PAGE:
Daily Infographic highlights an infographic each day, making it a good way to learn a large amount of information at once. E

Homework Help

Shmoop offers a series of online courses and study guides designed to help high school students. Each comes with a dose of Shmoop-style humor. T

SparkNotes is known for its literature guides, but also offers many study guides for other subjects and major standardized tests. T

CPM Homework Help offers help with math homework at the high school level, focusing on courses such as algebra and calculus. T

About.com is a website full of informational articles, lists of links, and other resources to help with homework or just to help you learn random facts. E

No matter how old you are, you’re never too old to learn. For more free educational resources, check out the Ultimate Guide to Free Online Self-Learning for Kids. Don’t forget to check out our Ultimate Guide to Teaching Science and Top 100 Free Education Sites too.

What are some of your favorite resources for self-learning? We’d love to hear them!

Creative Ways to Teach about US Presidents

Creative Ways to Teach about US Presidents
While President’s Day is typically associated with Washington and Lincoln, the holiday lends itself well to lessons and projects on all of our country’s Founding Fathers. Pair these presidential activities with Help Teaching’s graphic organizers and printable worksheets for the full presidential treatment.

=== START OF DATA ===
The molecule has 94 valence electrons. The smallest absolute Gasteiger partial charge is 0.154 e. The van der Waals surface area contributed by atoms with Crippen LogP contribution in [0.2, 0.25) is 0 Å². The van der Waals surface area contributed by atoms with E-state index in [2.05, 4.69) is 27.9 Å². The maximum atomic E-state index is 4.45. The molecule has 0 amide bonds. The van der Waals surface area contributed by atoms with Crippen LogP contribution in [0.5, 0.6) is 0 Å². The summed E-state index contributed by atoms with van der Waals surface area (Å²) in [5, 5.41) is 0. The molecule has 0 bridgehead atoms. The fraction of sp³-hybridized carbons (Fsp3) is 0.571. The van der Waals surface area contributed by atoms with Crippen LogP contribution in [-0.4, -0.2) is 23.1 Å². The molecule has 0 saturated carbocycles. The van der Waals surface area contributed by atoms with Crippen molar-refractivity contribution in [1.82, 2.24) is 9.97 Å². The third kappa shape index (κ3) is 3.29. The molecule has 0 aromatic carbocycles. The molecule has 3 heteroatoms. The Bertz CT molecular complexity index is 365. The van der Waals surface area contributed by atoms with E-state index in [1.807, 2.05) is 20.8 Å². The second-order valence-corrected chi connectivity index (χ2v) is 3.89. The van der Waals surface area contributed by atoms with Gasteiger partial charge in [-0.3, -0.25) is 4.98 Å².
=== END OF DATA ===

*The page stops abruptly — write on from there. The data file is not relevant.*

Presidential Puppetry

All you need is a Popsicle stick and a printed head shot of a president. Ask your students to write a script around an important concept or theme in American History, such as the writing of the Constitution, the debate over slavery, or even a silly dinner party at the White House. The students can use Help Teaching’s Plot Diagram to assist them in writing their script, or use the Story Map to develop the action in their tale.

Presidential Baseball Cards

Baseball cards show a player’s statistics over his playing career. A presidential baseball card shows the chief executive’s accomplishments by year, his biographical information, and political affiliation. Help Teaching’s Writing Box with Lines is the perfect vehicle for this project. Paste the president’s photo in the empty box and put his presidential information in the lines below.

Presidential Campaign Posters

Every president was once a candidate, and campaigning has been an American institution for over a century. Have your students research the issues of the day and create a campaign poster for their assigned candidate. Draw them in with a lesson on slogans, mottos, and campaign ads, showing them examples of modern day tactics from the campaign trail. Use Help Teaching’s Boxes and Bullets Diagram organizer to narrow down the most important issues of the candidate’s time.

Presidential Experts

Make each of your students an “expert” on one president. Put together a living museum with five students speaking as the commander in chief per day. Use a simple Web Diagram worksheet to dictate which aspects of the president’s term should be emphasized.

Presidential Bingo

Give students a list of 24 presidents and instruct them to fill one in each box of a Bingo card (Don’t forget to leave the middle space free!). Then read a brief description of one of the 24 presidents. Students will check off the president they think you are describing. The first student with five checked off presidents in a row on the Bingo card wins!